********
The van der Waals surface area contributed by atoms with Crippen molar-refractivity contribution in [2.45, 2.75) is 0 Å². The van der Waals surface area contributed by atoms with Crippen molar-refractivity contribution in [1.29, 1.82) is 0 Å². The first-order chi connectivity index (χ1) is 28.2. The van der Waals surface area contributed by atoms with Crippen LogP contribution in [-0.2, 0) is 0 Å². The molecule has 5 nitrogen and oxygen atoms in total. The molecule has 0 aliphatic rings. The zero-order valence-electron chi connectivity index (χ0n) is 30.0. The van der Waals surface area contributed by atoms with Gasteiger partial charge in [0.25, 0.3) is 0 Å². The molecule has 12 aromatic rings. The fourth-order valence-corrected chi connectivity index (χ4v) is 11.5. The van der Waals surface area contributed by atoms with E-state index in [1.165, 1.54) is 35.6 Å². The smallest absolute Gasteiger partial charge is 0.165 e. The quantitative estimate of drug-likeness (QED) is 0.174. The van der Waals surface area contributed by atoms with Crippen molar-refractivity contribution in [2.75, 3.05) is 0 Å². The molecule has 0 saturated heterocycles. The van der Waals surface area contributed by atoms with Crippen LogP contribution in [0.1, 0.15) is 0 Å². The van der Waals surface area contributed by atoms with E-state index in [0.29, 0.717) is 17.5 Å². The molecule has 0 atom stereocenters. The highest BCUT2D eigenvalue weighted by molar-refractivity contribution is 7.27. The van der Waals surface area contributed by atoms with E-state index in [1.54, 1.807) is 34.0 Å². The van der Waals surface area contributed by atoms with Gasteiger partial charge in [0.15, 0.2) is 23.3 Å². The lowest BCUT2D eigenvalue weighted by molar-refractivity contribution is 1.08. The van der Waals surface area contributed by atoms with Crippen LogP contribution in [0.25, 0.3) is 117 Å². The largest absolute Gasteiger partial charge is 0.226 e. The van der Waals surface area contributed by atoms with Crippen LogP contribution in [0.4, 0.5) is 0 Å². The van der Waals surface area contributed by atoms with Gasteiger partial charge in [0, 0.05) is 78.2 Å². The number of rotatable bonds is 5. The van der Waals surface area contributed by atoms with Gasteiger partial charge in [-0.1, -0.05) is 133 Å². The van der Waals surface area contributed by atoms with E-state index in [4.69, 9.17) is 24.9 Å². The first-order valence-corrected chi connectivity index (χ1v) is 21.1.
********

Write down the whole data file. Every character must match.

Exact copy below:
The van der Waals surface area contributed by atoms with Crippen molar-refractivity contribution in [2.45, 2.75) is 0 Å². The van der Waals surface area contributed by atoms with Crippen molar-refractivity contribution in [1.29, 1.82) is 0 Å². The first-order chi connectivity index (χ1) is 28.2. The van der Waals surface area contributed by atoms with Crippen LogP contribution in [-0.2, 0) is 0 Å². The molecule has 5 nitrogen and oxygen atoms in total. The molecule has 0 aliphatic rings. The zero-order valence-electron chi connectivity index (χ0n) is 30.0. The van der Waals surface area contributed by atoms with Gasteiger partial charge in [0.25, 0.3) is 0 Å². The molecule has 12 aromatic rings. The fourth-order valence-corrected chi connectivity index (χ4v) is 11.5. The van der Waals surface area contributed by atoms with E-state index in [1.165, 1.54) is 35.6 Å². The smallest absolute Gasteiger partial charge is 0.165 e. The quantitative estimate of drug-likeness (QED) is 0.174. The van der Waals surface area contributed by atoms with Crippen molar-refractivity contribution in [2.75, 3.05) is 0 Å². The molecule has 0 saturated heterocycles. The van der Waals surface area contributed by atoms with Crippen LogP contribution in [0.1, 0.15) is 0 Å². The van der Waals surface area contributed by atoms with E-state index in [0.29, 0.717) is 17.5 Å². The molecule has 0 atom stereocenters. The highest BCUT2D eigenvalue weighted by molar-refractivity contribution is 7.27. The van der Waals surface area contributed by atoms with E-state index in [1.54, 1.807) is 34.0 Å². The van der Waals surface area contributed by atoms with Gasteiger partial charge in [0.15, 0.2) is 23.3 Å². The lowest BCUT2D eigenvalue weighted by molar-refractivity contribution is 1.08. The van der Waals surface area contributed by atoms with Crippen LogP contribution in [0.25, 0.3) is 117 Å². The largest absolute Gasteiger partial charge is 0.226 e. The van der Waals surface area contributed by atoms with Crippen LogP contribution in [0.4, 0.5) is 0 Å². The van der Waals surface area contributed by atoms with Gasteiger partial charge in [0, 0.05) is 78.2 Å². The number of rotatable bonds is 5. The van der Waals surface area contributed by atoms with Gasteiger partial charge in [-0.1, -0.05) is 133 Å². The van der Waals surface area contributed by atoms with E-state index in [4.69, 9.17) is 24.9 Å². The first-order valence-corrected chi connectivity index (χ1v) is 21.1.